If I had written this post last week, I would be telling you about how Borealia (Latin for “We the North”, basically) was one of the proposed names for Canada during the early stirrings of our nation’s confederacy, and also the name of this hip new Ossington joint. But this week, the restaurant has rebranded as Boralia, citing a trademark conflict as the reason for change.
Much ado about dropping the “e” aside, Boralia is a great excuse for a history lesson. The last time I felt as Canadian walking into anything was when I fell through the cardboard partition of my Grade Four school play dressed as a fur trader. Needless to say, this past weekend’s experience was infinitely more enjoyable and far less embarrassing. I didn’t have to put on an offensively bad Samuel de Champlain accent either!
The concept for this intimate woodsy resto-bar draws inspiration from historical Canadian dishes present during the 1700’s-1800’s, with “inspiration” being the key word. No doubt serving “pemmican” (the survival-based combination of fat and protein created by the Cree and popularized by the European settlers) would have been less than appetizing/inedible. The Bison “Pemmican” Bresaola ($15) on the other hand, was a delight. The juniper berries were the perfect complement to this smooth and gamey charcuterie appetizer. For something a little more familiar, the Roasted Trout ($17) is a neat and orderly main dish, with a bed of “Iroquois Popcorn Grits” as a surprise element. The Caramelized Onion and Potato Pierogies ($13) fall into the same line of familiar-but-different.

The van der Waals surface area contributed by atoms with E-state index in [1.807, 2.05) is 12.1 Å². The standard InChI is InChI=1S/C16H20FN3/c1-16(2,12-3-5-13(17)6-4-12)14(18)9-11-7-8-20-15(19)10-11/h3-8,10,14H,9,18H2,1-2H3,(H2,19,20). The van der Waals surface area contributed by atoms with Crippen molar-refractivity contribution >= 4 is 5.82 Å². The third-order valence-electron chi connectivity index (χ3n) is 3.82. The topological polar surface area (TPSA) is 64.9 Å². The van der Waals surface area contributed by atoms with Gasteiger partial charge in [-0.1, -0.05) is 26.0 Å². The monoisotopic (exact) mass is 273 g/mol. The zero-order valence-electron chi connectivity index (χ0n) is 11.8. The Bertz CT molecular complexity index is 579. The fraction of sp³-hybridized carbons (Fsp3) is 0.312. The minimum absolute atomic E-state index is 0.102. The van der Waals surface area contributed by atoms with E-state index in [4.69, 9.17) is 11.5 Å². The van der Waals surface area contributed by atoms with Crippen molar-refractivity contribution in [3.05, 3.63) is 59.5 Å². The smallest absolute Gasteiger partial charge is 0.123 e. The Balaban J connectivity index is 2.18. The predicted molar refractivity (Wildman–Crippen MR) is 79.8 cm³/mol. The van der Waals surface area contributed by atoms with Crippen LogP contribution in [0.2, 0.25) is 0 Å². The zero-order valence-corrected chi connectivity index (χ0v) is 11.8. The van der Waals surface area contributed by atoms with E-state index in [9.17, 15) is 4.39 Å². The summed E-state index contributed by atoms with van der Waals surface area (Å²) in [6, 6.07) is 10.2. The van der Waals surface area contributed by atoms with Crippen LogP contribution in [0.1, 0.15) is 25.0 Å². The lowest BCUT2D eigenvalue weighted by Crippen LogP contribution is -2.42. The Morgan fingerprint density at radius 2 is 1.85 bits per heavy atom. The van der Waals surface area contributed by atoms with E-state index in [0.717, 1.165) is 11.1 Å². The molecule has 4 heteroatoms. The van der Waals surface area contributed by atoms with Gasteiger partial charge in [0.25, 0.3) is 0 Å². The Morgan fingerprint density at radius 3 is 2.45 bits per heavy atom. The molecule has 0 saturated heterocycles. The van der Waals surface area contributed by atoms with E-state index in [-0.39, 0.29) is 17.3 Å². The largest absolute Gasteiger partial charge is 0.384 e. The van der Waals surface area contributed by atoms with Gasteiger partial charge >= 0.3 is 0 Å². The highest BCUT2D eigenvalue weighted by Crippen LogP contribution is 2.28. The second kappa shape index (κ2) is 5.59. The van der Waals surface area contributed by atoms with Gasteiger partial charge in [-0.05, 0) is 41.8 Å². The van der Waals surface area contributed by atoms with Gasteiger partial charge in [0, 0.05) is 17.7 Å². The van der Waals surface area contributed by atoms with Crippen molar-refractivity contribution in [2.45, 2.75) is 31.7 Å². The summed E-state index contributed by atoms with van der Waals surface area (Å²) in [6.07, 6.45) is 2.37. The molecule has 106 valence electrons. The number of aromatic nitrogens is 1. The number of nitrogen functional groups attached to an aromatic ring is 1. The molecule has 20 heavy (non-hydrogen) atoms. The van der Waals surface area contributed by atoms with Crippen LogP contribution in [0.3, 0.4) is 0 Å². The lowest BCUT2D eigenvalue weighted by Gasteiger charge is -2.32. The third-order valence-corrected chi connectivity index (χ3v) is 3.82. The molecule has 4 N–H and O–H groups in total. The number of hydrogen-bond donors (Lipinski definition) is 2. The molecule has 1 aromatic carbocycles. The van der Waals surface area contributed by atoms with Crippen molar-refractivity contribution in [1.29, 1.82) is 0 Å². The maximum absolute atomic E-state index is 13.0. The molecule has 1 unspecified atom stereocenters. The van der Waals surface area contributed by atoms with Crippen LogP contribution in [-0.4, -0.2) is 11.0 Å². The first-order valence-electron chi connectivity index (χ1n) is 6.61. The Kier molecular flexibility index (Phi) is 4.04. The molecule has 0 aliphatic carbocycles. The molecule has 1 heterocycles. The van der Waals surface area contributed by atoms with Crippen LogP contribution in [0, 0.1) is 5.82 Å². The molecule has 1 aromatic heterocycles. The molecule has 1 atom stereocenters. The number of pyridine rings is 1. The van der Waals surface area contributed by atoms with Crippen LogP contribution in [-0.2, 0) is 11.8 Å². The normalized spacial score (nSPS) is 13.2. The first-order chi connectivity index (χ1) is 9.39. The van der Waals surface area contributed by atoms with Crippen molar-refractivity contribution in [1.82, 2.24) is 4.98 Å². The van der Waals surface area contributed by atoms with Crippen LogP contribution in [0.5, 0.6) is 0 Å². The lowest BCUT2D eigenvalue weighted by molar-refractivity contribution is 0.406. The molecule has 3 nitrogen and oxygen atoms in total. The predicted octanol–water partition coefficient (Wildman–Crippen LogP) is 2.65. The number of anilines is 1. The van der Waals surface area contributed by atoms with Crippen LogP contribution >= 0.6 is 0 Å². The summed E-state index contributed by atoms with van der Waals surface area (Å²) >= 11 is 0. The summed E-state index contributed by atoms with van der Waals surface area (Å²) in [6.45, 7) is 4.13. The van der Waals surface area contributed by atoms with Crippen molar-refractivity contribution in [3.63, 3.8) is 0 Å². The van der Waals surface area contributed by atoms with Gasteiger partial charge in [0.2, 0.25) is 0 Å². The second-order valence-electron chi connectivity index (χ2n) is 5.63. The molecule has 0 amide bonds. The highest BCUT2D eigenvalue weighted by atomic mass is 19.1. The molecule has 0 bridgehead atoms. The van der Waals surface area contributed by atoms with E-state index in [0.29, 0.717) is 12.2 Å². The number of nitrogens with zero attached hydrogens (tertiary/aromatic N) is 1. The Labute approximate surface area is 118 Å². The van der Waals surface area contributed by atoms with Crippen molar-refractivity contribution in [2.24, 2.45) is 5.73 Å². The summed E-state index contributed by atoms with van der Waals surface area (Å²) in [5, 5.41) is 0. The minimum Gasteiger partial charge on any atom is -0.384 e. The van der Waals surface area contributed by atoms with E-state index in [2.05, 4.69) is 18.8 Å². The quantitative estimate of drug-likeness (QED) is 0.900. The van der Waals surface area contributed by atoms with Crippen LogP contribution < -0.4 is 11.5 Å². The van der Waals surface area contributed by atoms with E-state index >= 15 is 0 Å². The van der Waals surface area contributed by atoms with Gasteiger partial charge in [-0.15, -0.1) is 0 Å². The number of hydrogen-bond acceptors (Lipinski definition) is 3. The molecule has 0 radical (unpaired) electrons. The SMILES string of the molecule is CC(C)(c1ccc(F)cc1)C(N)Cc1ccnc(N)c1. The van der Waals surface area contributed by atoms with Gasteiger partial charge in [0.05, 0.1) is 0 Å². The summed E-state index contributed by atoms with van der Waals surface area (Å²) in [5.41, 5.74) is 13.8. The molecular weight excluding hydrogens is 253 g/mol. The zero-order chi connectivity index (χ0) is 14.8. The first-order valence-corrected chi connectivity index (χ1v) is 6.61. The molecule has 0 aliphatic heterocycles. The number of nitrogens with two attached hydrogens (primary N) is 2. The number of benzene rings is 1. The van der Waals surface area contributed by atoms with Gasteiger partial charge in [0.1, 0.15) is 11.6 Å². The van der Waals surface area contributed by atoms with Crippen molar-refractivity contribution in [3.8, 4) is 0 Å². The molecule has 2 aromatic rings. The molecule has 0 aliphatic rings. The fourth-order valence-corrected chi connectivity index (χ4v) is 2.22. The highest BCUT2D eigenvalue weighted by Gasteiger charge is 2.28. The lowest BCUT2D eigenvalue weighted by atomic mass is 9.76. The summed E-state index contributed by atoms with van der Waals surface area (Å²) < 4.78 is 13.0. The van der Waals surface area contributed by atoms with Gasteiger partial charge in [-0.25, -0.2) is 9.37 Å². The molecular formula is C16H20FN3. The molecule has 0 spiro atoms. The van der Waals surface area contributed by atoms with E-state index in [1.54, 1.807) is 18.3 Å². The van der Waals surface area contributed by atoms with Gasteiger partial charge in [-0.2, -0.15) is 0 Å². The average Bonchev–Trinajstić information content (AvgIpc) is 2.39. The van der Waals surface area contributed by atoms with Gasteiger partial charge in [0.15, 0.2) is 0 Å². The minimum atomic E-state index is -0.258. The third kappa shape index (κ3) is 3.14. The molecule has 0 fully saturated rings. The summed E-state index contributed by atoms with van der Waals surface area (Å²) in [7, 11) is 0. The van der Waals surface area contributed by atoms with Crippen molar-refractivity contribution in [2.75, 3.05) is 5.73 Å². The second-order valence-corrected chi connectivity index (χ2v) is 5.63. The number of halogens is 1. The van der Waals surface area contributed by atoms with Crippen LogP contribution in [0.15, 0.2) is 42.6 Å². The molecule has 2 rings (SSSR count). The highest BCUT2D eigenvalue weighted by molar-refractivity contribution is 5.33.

You will also find an Asian twist on some of these items, though it falls far from typical “fusion”. You’ll find it in the Braised Whelk ($14), served with a beurre blanc on a bed of sautéed carrots prepared with flavours that transported me to the harbours of Taiwan. You’ll also find it in other dishes such as the Chopsuey Croquettes ($6) and the Devilled Chinese Tea Eggs ($7).
If I had to choose a single item as a “must order”, I’m giving it to the mussels. Traditionally, “l’Éclade” ($15) is prepared by burying and smoking mussels under a bed of pine needles out in the woods, but these guys have found a way to make it indoors. After being simmered in a “pine ash butter”, the plate is covered with a “Beauty and the Beast Rose”-like glass dome and opened at the last minute to emit the most wonderful woodsy aroma.
As for the service, it was charmingly Canadian as well (read: slow, but friendly). But once they get their musical chairs coat rack situation sorted out (you’ll know what I’m talking about if you experience it), there will be few flaws left at this place.
Final Note: One of the main reasons I wanted to go to Boralia that night was to offer an American friend a really Canadian experience. After all, “Contemporary Canadian” cuisine really is just another side of the “New American” coin, and I didn’t want another farm-to-table burger. With its unique and exciting menu, Boralia certainly gave me what I was looking for. You won’t find a celebration of our nation’s history done this way anywhere else.
Location: 59 Ossington Avenue, Toronto, ON (Trinity Bellwoods)Photo source: http://planet163.exblog.jp/25458272/
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